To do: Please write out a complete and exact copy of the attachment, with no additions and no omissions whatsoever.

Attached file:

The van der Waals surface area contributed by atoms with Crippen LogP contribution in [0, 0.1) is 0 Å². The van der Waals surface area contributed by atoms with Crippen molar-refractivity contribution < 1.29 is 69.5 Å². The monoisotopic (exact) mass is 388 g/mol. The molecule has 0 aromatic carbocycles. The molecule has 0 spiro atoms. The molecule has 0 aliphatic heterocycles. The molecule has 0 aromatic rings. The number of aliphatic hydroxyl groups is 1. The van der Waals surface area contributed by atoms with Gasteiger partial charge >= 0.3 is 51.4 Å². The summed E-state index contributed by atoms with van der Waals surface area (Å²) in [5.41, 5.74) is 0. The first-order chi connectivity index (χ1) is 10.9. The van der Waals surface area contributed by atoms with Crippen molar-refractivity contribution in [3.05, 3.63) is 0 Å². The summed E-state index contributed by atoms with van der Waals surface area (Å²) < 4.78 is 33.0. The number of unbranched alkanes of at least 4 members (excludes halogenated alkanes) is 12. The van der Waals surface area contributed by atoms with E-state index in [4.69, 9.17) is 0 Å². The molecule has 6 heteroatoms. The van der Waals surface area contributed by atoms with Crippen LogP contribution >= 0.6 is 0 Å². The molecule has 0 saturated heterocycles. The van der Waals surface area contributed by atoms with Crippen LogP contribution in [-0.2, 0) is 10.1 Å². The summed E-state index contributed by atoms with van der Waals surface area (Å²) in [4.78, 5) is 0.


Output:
The van der Waals surface area contributed by atoms with Crippen LogP contribution in [0, 0.1) is 0 Å². The van der Waals surface area contributed by atoms with Crippen molar-refractivity contribution < 1.29 is 69.5 Å². The monoisotopic (exact) mass is 388 g/mol. The molecule has 0 aromatic carbocycles. The molecule has 0 spiro atoms. The molecule has 0 aliphatic heterocycles. The molecule has 0 aromatic rings. The number of aliphatic hydroxyl groups is 1. The van der Waals surface area contributed by atoms with Gasteiger partial charge >= 0.3 is 51.4 Å². The summed E-state index contributed by atoms with van der Waals surface area (Å²) in [5.41, 5.74) is 0. The first-order chi connectivity index (χ1) is 10.9. The van der Waals surface area contributed by atoms with Crippen molar-refractivity contribution in [3.05, 3.63) is 0 Å². The summed E-state index contributed by atoms with van der Waals surface area (Å²) < 4.78 is 33.0. The number of unbranched alkanes of at least 4 members (excludes halogenated alkanes) is 12. The van der Waals surface area contributed by atoms with E-state index in [4.69, 9.17) is 0 Å². The molecule has 6 heteroatoms. The van der Waals surface area contributed by atoms with Crippen LogP contribution >= 0.6 is 0 Å². The molecule has 0 saturated heterocycles. The van der Waals surface area contributed by atoms with Crippen LogP contribution in [-0.2, 0) is 10.1 Å². The summed E-state index contributed by atoms with van der Waals surface area (Å²) in [4.78, 5) is 0.